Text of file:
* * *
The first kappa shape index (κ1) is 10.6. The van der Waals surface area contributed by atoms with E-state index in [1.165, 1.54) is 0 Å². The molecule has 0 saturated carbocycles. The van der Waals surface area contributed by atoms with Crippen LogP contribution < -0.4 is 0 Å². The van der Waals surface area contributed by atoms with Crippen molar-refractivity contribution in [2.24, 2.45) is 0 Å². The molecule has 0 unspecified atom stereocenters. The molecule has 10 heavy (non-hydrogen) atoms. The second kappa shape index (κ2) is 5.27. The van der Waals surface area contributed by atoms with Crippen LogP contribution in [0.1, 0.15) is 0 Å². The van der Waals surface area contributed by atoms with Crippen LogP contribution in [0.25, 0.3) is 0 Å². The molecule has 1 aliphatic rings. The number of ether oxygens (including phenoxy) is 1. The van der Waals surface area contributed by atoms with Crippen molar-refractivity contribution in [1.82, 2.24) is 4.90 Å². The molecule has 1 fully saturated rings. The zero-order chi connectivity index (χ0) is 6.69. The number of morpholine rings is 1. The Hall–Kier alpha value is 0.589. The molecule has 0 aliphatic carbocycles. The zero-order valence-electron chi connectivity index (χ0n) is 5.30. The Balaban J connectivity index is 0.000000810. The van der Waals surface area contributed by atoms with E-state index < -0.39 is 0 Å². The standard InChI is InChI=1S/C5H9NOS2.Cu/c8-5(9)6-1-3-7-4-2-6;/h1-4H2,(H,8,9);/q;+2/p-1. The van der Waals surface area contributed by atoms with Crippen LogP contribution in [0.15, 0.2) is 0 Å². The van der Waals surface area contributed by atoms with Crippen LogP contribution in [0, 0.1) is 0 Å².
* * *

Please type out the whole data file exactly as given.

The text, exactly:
The first kappa shape index (κ1) is 10.6. The van der Waals surface area contributed by atoms with E-state index in [1.165, 1.54) is 0 Å². The molecule has 0 saturated carbocycles. The van der Waals surface area contributed by atoms with Crippen LogP contribution < -0.4 is 0 Å². The van der Waals surface area contributed by atoms with Crippen molar-refractivity contribution in [2.24, 2.45) is 0 Å². The molecule has 0 unspecified atom stereocenters. The molecule has 10 heavy (non-hydrogen) atoms. The second kappa shape index (κ2) is 5.27. The van der Waals surface area contributed by atoms with Crippen LogP contribution in [0.1, 0.15) is 0 Å². The van der Waals surface area contributed by atoms with Crippen LogP contribution in [0.25, 0.3) is 0 Å². The molecule has 1 aliphatic rings. The number of ether oxygens (including phenoxy) is 1. The van der Waals surface area contributed by atoms with Crippen molar-refractivity contribution in [1.82, 2.24) is 4.90 Å². The molecule has 1 fully saturated rings. The zero-order chi connectivity index (χ0) is 6.69. The number of morpholine rings is 1. The Hall–Kier alpha value is 0.589. The molecule has 0 aliphatic carbocycles. The zero-order valence-electron chi connectivity index (χ0n) is 5.30. The Balaban J connectivity index is 0.000000810. The van der Waals surface area contributed by atoms with E-state index < -0.39 is 0 Å². The standard InChI is InChI=1S/C5H9NOS2.Cu/c8-5(9)6-1-3-7-4-2-6;/h1-4H2,(H,8,9);/q;+2/p-1. The van der Waals surface area contributed by atoms with Crippen LogP contribution in [0.15, 0.2) is 0 Å². The van der Waals surface area contributed by atoms with Crippen LogP contribution in [0, 0.1) is 0 Å².